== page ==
Stash firewood for this winter - and the next - in a shed, says Greig Morgan.
Our friends Anthony and Sally came round and were saying how they had to buy their firewood as needed because of a lack of somewhere to store it. After mulling over a few ideas we came up with a design for a woodshed. It needs to be large enough and with good ventilation to hold at least two winters' worth of wood, as it's best to give next season's time to dry out. The structure should blend into your landscape and complement the house. Use the right materials and it should last a lifetime, and add value to your property.
Flooring: Fix the two 1.8m lengths of floor framing using the 150mm nails to the outer ends of the 2.250mm lengths (this will give you your shed's outside measurement of 2.4 x 1.8). Then evenly space and fix the joists in between the framing. Place and nail the 2.4 palings using 60mm nails, trimming paling ends if necessary.
Back wall: Nail together a frame measuring 2.4 x 1.9 using 75x50mm framing. Cut and nail in a middle stud for extra support. While the frame is still lying down, start from the bottom and nail the first 2.4 paling horizontally, overlapping subsequent palings by an average of 30mm to create a weatherboard look.
Make sure the final paling is flush with the top of the frame. Stand up the frame in place, flush with floor, and nail frame to the floor using 90mm nails.
Side wall: With the side frames, we'll be creating the angle for the roof. Cut the bottom plate 1725mm, creating a slant declining from 2m high at the front to 1.9m at the back to allow for water run-off. You will need to cut an angle. Nail on the top plate. Starting from the bottom, nail on palings as you did for the back wall to create a weatherboard look, matching up the ends with the back wall. You will need to trim the top paling to follow the slanting roof angle. Repeat the same steps for the other side. Nail each side frame to the back wall and floor. Finish by cutting and fitting fascia pieces to the front corners.
Roof: Cut three lengths at 2.6m. Place for back, middle and front of frame, allowing enough overhang for 100mm on each end. Use a level to ensure the side walls are plum before nailing down the roof frame. Cut and nail on the 75x50 ends. Fix roofing iron to the frame with roofing nails or screws. Finish by covering the outside of the framing with fascia.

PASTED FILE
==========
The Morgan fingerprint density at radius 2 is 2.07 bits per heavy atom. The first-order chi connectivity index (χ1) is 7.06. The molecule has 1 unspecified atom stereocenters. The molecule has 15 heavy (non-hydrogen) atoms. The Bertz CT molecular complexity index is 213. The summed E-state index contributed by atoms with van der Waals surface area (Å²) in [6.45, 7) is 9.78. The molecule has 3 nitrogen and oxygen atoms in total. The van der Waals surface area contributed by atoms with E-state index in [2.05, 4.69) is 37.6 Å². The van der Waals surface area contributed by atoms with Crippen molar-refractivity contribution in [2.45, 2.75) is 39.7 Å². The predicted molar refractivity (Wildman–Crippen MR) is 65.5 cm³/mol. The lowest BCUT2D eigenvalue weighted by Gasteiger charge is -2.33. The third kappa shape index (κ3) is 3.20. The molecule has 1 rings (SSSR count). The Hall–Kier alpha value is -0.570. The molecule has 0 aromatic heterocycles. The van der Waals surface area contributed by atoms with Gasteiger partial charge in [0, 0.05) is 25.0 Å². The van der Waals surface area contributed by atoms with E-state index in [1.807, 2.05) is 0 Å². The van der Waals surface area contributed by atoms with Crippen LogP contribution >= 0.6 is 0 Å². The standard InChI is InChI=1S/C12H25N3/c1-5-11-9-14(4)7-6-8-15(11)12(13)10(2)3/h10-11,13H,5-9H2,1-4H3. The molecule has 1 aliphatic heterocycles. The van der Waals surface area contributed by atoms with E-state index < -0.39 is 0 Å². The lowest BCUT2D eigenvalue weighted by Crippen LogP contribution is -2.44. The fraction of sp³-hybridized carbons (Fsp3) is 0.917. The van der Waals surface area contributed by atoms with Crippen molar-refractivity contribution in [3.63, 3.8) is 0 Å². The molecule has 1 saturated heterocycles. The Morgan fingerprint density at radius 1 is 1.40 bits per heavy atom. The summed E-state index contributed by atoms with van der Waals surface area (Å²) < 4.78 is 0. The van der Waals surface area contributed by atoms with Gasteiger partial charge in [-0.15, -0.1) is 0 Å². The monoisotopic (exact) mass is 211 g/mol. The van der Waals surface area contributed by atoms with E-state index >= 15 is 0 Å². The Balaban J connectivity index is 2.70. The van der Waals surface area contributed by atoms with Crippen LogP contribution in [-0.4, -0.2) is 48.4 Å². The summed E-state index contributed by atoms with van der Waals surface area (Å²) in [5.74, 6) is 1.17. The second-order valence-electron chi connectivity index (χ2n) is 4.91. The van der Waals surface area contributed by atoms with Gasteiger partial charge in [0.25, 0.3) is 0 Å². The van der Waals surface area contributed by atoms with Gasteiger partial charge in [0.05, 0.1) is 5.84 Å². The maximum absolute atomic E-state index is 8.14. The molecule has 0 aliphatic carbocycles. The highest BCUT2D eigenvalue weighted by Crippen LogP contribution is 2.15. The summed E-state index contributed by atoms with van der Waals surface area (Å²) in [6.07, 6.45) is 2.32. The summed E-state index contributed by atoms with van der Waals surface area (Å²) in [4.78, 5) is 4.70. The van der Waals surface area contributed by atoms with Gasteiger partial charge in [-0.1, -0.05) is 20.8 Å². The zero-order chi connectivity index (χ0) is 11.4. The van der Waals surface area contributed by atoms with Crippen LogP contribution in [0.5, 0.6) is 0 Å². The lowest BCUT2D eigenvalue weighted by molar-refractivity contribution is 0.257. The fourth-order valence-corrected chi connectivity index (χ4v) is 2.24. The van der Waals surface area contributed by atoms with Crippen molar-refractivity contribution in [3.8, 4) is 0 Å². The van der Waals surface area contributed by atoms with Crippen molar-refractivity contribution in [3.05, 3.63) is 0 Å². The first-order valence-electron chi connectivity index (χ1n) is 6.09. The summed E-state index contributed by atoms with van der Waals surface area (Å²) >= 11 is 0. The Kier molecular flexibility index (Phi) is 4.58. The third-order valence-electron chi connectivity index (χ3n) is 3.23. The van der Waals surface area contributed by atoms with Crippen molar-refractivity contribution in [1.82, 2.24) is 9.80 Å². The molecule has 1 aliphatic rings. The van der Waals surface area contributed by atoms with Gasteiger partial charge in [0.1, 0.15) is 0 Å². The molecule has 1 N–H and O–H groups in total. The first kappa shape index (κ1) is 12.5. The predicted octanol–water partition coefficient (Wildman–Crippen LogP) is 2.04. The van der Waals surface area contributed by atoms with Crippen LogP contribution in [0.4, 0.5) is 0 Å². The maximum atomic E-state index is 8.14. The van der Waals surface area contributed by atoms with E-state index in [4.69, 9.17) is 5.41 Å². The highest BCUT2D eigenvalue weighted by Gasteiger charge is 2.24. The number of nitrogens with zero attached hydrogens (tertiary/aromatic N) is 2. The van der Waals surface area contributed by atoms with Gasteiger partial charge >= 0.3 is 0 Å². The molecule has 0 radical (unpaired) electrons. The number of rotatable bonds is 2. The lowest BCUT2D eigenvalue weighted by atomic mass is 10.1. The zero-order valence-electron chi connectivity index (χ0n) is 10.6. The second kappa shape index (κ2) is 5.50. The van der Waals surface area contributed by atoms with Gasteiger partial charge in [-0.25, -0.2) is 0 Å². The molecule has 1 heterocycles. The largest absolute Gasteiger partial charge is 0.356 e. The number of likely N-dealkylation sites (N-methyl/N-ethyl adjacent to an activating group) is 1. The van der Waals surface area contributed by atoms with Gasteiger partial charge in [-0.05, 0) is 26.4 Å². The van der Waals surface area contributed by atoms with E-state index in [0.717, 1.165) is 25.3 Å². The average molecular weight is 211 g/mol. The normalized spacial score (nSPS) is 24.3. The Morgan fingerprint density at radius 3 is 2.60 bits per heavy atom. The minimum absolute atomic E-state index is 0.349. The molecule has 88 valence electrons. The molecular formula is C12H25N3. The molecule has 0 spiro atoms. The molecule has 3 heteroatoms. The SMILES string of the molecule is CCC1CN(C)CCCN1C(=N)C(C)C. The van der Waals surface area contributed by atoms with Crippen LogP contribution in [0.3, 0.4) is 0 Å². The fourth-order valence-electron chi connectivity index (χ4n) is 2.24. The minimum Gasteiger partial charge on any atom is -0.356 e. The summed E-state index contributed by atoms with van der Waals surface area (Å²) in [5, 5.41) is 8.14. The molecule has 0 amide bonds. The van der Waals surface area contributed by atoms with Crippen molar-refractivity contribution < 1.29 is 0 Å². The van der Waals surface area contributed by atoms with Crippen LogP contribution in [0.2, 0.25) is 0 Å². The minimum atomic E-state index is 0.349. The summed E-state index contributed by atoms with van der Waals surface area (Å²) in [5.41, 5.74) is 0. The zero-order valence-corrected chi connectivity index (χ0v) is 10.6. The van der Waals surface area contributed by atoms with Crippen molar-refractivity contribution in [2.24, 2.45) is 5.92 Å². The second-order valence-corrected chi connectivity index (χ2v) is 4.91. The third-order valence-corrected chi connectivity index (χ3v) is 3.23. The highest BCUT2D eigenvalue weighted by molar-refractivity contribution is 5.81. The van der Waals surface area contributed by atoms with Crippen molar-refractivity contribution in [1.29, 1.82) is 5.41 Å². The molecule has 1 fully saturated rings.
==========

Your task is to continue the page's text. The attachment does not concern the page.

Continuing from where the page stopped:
Doors: Measure the inside opening where the doors will fit and find the halfway point. With the first door, allow for the opening then take off 15mm from the top and bottom.
Using those measurements, cut, glue and screw the two door frames. Add a diagonal brace as a support on each (make sure the diagonals oppose each other between the two doors). Add a further middle cross piece to stop doors from dropping. Once framed, nail on the palings and hang your first door in place, allowing an even gap top and bottom. Then hang the other door. If you want to keep one door fixed in place, use a pad bolt top and bottom. Finally, fix a gate latch.
You can paint or stain your new woodshed to suit. I painted this one for Sally to save her the job, because I know she's going to be busy chopping firewood while Ant and I are out fishing.
100x75 H4 R/sawn post x 2 @ 2.4m (front & back floor frame, cut to 2.25m)
100x75 H4 R/sawn post x 5 @ 1.8m (2 ends, plus 3 floor joists cut to 1.65m)
75x50 H3 R/sawn x 12 @ 6m (framing, roofing & bracing)
150x19 H3 fence paling x 32@ 2.4m (flooring, back wall weatherboards)
150x19 H3 fence paling x 32 @ 1.8m (weatherboards for side walls)
150x19 H3 fence paling x 20 @ 2.1m (doors, fascia for roof & corners)
Corrugated iron x 5 @ 2m (for roof)
150mm nails galvanised (floor framing)
90mm nails galvanised (wall framing)
60mm nails galvanised (flooring & weatherboards)
T-Hinge 200mm galvanised x 4 (to hang doors) with 60mm screws
Long shot pad bolt 100mm x 2 (to hold one door in place) with 32mm screws
Gate latch with 32mm screws
Exterior wood glue
Sharp handsaw /skill saw
Screw gun & 4mm drill bit